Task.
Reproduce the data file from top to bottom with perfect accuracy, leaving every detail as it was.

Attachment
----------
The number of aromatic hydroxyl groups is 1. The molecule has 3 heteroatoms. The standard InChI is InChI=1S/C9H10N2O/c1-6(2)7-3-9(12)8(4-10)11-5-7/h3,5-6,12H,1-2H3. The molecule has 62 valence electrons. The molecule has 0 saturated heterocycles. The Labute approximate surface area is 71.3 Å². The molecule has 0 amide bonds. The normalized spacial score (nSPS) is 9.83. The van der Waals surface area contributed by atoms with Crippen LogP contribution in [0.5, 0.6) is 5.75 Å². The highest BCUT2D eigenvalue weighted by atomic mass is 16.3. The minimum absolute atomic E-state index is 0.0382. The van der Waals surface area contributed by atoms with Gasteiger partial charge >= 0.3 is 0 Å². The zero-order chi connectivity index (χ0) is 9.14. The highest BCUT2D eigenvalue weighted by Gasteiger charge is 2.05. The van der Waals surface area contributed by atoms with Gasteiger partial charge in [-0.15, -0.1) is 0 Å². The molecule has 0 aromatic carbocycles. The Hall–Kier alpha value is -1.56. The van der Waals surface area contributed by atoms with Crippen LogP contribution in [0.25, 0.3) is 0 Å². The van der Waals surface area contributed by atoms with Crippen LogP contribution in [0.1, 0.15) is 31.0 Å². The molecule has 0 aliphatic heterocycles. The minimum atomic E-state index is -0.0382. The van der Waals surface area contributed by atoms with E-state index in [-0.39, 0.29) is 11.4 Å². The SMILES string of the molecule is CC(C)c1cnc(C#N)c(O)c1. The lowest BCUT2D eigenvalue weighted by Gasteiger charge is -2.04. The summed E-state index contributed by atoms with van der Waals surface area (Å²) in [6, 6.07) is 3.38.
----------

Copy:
The number of aromatic hydroxyl groups is 1. The molecule has 3 heteroatoms. The standard InChI is InChI=1S/C9H10N2O/c1-6(2)7-3-9(12)8(4-10)11-5-7/h3,5-6,12H,1-2H3. The molecule has 62 valence electrons. The molecule has 0 saturated heterocycles. The Labute approximate surface area is 71.3 Å². The molecule has 0 amide bonds. The normalized spacial score (nSPS) is 9.83. The van der Waals surface area contributed by atoms with Crippen LogP contribution in [0.5, 0.6) is 5.75 Å². The highest BCUT2D eigenvalue weighted by atomic mass is 16.3. The minimum absolute atomic E-state index is 0.0382. The van der Waals surface area contributed by atoms with Gasteiger partial charge >= 0.3 is 0 Å². The zero-order chi connectivity index (χ0) is 9.14. The highest BCUT2D eigenvalue weighted by Gasteiger charge is 2.05. The van der Waals surface area contributed by atoms with Gasteiger partial charge in [-0.15, -0.1) is 0 Å². The molecule has 0 aromatic carbocycles. The Hall–Kier alpha value is -1.56. The van der Waals surface area contributed by atoms with Crippen LogP contribution in [0.25, 0.3) is 0 Å². The van der Waals surface area contributed by atoms with Crippen LogP contribution in [0.1, 0.15) is 31.0 Å². The molecule has 0 aliphatic heterocycles. The minimum atomic E-state index is -0.0382. The van der Waals surface area contributed by atoms with E-state index in [-0.39, 0.29) is 11.4 Å². The SMILES string of the molecule is CC(C)c1cnc(C#N)c(O)c1. The lowest BCUT2D eigenvalue weighted by Gasteiger charge is -2.04. The summed E-state index contributed by atoms with van der Waals surface area (Å²) in [6, 6.07) is 3.38.